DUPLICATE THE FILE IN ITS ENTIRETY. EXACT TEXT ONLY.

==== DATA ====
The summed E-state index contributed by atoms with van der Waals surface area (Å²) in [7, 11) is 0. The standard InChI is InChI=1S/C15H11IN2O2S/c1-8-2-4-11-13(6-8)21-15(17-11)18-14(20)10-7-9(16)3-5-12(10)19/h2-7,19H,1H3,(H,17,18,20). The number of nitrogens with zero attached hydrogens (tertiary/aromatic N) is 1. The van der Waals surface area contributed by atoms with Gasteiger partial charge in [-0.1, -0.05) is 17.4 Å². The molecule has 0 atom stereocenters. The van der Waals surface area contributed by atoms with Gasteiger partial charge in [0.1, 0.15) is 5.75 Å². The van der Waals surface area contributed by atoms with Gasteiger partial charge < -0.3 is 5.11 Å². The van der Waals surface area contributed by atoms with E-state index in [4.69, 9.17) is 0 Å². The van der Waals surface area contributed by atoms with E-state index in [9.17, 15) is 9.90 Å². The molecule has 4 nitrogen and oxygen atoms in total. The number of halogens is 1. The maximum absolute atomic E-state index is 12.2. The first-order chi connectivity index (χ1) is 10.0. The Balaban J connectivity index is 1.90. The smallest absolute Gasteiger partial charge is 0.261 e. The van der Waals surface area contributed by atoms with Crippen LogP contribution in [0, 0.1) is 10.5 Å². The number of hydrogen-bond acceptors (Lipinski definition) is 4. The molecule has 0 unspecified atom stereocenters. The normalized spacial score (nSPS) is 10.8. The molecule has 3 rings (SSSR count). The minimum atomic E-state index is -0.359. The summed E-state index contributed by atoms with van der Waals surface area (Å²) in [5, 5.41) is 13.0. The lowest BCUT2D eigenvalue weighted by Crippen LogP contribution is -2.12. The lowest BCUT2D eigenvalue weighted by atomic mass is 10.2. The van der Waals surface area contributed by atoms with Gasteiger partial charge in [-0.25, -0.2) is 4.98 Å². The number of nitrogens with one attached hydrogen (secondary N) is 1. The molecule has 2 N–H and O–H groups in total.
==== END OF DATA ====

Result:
The summed E-state index contributed by atoms with van der Waals surface area (Å²) in [7, 11) is 0. The standard InChI is InChI=1S/C15H11IN2O2S/c1-8-2-4-11-13(6-8)21-15(17-11)18-14(20)10-7-9(16)3-5-12(10)19/h2-7,19H,1H3,(H,17,18,20). The number of nitrogens with zero attached hydrogens (tertiary/aromatic N) is 1. The van der Waals surface area contributed by atoms with Gasteiger partial charge in [-0.1, -0.05) is 17.4 Å². The molecule has 0 atom stereocenters. The van der Waals surface area contributed by atoms with Gasteiger partial charge in [0.1, 0.15) is 5.75 Å². The van der Waals surface area contributed by atoms with Gasteiger partial charge < -0.3 is 5.11 Å². The van der Waals surface area contributed by atoms with E-state index in [4.69, 9.17) is 0 Å². The van der Waals surface area contributed by atoms with E-state index in [9.17, 15) is 9.90 Å². The molecule has 4 nitrogen and oxygen atoms in total. The number of halogens is 1. The maximum absolute atomic E-state index is 12.2. The first-order chi connectivity index (χ1) is 10.0. The Balaban J connectivity index is 1.90. The smallest absolute Gasteiger partial charge is 0.261 e. The van der Waals surface area contributed by atoms with Crippen LogP contribution in [0, 0.1) is 10.5 Å². The number of hydrogen-bond acceptors (Lipinski definition) is 4. The molecule has 0 unspecified atom stereocenters. The normalized spacial score (nSPS) is 10.8. The molecule has 3 rings (SSSR count). The minimum atomic E-state index is -0.359. The summed E-state index contributed by atoms with van der Waals surface area (Å²) in [5, 5.41) is 13.0. The lowest BCUT2D eigenvalue weighted by Crippen LogP contribution is -2.12. The lowest BCUT2D eigenvalue weighted by atomic mass is 10.2. The van der Waals surface area contributed by atoms with Gasteiger partial charge in [-0.25, -0.2) is 4.98 Å². The number of nitrogens with one attached hydrogen (secondary N) is 1. The molecule has 2 N–H and O–H groups in total.